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I've just added a 100A subpanel to a house with a 200A main panel, and would like to know if I did everything correctly and up to code before getting it inspected (I'm in WA state USA -- 2020 NEC).

What I installed

photograph of subpanel

It's a Square D HOM2448L125PQGC 125A 24-48 panel with main lugs (but no main breaker). IIUC, you don't need an explicit disconnect (whether main breaker or otherwise) on a subpanel if it's right next to the main panel that feeds it.

Per #3 / #5 THHN and 1-1/4" metal flex conduit for feeding 100A subpanel?, I used 1-1-1-3 AL SER for the feeder.

Wiring the subpanel

I drilled 1 1/4" holes through the studs (1.5" from the edge) for the SER to go to the correct stud bay. This part of the garage is unfinished and it's unlikely that drywall will be added in the future.

I used 1 1/4" knockouts and NM cable clamps + bushings on both panels for the feeder. I didn't staple the SER cable since it wasn't close to any of the vertical studs, but I did tighten the clamps enough to provide strain relief. I used Noalox on the lugs and the tips of the stripped Al conductors before tightening.

Most importantly, I used a torque screwdriver to tighten all lugs to the spec (50 in-lb) per the breaker and bus bars.

Grounding

I installed one of the provided ground bars on the right of the subpanel. Since this is a subpanel, I didn't attach the screw that bonds the neutral bus to the panel / grounding system.

I didn't install any additional ground rods since it's right next to the main panel, so the subpanel's ground bar is only connected to the main panel's neutral / ground bars (which are bonded there).

subpanel closeup photograph

Moving circuits

I also moved two 15A 120V AFCI circuits to the subpanel to make space for the 100A subpanel breaker. I used 2x 14/2 runs of Romex, with 1/2" knockouts and NM clamps on both panels but no bushing (there wasn't enough thread after adding the locknut to securely attach the bushing). IIUC, bushings are optional for that small size.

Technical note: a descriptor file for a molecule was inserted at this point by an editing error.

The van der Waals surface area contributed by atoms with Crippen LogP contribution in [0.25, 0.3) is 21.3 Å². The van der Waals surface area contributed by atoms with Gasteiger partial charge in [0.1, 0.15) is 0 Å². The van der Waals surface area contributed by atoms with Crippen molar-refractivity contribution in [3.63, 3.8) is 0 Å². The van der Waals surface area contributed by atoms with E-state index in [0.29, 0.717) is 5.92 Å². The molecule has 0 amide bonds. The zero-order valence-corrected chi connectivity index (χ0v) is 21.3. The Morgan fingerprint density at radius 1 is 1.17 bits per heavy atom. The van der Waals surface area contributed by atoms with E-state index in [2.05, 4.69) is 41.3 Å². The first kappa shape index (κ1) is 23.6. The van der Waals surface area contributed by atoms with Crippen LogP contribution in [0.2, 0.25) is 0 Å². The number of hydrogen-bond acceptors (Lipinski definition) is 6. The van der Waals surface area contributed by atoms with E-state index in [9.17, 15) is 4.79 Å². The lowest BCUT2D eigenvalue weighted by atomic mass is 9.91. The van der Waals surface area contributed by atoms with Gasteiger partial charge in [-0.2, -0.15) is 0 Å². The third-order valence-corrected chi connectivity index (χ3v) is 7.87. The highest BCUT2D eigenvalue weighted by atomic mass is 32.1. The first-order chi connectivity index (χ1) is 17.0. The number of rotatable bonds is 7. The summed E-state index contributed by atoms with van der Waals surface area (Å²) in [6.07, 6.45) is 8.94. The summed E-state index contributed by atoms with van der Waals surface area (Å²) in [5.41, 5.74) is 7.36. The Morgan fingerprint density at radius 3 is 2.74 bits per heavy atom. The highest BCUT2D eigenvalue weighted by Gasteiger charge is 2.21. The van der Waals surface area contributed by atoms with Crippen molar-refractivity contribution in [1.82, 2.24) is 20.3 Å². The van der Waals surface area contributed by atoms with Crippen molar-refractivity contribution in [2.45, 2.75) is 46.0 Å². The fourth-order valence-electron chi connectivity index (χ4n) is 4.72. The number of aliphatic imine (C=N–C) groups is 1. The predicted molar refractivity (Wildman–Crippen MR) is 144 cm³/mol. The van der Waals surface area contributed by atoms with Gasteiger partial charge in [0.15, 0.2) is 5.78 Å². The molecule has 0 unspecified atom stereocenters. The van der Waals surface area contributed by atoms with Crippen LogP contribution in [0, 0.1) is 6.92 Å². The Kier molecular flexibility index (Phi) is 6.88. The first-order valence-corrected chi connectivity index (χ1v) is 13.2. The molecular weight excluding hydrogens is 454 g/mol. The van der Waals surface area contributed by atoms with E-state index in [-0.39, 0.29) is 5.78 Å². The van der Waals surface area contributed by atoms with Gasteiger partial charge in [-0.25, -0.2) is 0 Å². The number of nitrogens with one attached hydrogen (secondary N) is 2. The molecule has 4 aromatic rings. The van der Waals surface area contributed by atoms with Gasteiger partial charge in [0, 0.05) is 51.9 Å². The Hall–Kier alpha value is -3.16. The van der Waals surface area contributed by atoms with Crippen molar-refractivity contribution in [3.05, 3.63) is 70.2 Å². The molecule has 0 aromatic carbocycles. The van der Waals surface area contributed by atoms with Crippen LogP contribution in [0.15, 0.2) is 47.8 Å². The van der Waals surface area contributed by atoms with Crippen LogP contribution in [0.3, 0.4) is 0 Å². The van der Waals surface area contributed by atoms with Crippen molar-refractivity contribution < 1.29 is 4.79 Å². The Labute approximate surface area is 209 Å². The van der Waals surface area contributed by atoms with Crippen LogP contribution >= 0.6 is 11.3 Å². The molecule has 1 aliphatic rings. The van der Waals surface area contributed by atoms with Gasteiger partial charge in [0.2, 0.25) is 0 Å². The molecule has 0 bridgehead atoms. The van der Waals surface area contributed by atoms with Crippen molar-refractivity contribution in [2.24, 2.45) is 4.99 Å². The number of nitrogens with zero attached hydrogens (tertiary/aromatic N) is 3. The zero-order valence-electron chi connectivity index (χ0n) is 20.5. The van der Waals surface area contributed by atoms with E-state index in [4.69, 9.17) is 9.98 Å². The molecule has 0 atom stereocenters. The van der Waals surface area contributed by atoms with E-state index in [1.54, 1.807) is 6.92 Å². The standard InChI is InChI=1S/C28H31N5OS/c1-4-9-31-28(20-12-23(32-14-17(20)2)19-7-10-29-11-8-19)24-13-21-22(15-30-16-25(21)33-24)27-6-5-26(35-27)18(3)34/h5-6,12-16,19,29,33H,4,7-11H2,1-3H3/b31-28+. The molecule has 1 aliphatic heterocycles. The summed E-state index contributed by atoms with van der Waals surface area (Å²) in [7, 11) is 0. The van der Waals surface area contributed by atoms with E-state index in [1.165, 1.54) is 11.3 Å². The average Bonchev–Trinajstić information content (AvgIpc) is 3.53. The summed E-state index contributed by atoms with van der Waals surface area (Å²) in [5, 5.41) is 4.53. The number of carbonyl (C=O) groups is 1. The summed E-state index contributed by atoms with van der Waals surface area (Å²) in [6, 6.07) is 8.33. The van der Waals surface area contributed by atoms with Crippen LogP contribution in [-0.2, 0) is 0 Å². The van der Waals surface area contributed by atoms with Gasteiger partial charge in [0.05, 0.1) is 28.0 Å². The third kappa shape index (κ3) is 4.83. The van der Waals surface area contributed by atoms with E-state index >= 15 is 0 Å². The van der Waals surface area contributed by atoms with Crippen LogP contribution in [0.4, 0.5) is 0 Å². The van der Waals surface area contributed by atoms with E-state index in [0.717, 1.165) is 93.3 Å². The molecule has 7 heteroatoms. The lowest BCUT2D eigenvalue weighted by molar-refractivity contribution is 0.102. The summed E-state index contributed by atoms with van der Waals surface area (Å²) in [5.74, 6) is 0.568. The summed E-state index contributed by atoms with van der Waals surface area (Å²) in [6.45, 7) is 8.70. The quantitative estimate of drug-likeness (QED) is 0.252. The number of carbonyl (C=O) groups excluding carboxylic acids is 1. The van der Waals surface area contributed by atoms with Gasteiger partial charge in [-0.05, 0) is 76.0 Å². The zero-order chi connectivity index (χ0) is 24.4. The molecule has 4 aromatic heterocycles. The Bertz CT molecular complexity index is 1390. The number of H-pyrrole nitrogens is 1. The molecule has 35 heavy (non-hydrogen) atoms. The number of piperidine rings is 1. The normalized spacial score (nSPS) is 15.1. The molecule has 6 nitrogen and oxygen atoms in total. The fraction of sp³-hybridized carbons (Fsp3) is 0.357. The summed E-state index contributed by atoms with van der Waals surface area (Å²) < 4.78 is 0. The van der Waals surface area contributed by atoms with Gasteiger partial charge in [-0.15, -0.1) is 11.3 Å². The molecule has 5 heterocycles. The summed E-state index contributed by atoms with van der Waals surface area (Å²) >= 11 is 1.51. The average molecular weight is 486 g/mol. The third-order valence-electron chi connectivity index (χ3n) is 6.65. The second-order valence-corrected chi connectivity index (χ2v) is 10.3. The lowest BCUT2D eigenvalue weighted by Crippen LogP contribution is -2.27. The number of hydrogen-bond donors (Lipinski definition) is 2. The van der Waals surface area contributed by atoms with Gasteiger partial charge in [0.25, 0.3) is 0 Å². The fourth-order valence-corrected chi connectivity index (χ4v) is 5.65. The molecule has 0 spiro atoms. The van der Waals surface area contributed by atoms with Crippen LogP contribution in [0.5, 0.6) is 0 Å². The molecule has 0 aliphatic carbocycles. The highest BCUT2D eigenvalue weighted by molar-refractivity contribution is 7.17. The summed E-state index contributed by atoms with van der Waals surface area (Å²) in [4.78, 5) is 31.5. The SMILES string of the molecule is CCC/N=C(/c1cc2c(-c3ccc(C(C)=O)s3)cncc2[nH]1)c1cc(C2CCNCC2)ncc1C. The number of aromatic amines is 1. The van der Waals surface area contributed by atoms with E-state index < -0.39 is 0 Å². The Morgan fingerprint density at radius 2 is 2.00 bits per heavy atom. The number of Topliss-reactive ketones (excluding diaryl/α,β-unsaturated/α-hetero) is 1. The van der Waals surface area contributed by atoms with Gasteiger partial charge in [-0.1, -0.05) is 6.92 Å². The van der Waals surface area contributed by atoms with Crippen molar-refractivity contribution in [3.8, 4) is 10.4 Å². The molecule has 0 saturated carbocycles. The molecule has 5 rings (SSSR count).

Load calculation

I did a load calculation using the Mike Holt app (which uses the NEC optional method), and got a total load of 122A (requiring a 125A breaker). The house currently has 200A service. Happy to share details if relevant.

I'm not sure if the 100A subpanel counts towards the actual load calculation, since it's not really adding any load itself. I used a 100A breaker because it could take 1 AWG wires and seemed like a nice round number here. But let me know if I'm mistaken and need to change the subpanel breaker size.

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  • You don't need new load calcs for what you've done so far. You need them for your envisioned end state, once you fill up the new panel with whatever you plan for it. One calc for the new panel and one for the entire service including the new panel. Do that now so you can balance things correctly as you install or move them. You''ll avoid putting too many large new loads in the subpanel, which will cause it to reach capacity without taking up many spaces. Then you've go no usable space in either panel.
    – jay613
    Commented Jul 15, 2023 at 21:40
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    While it may be unlikely that drywall will be added soon, someone will want to add some at some point. It would be an added bonus to put protective plates on the studs in front of every stud penetration (both electrical and plumbing). As cheap as those things are, it's just not worth it (IMHO) not to put them on.
    – FreeMan
    Commented Jul 15, 2023 at 21:41
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    Too late now, but you could have just put the sub-panel lugs on the bottom and saved the whole trip around the inside of the panel to get to the top. But no point in changing it now. The inverted "Line" text confirms that this panel can be top or bottom fed.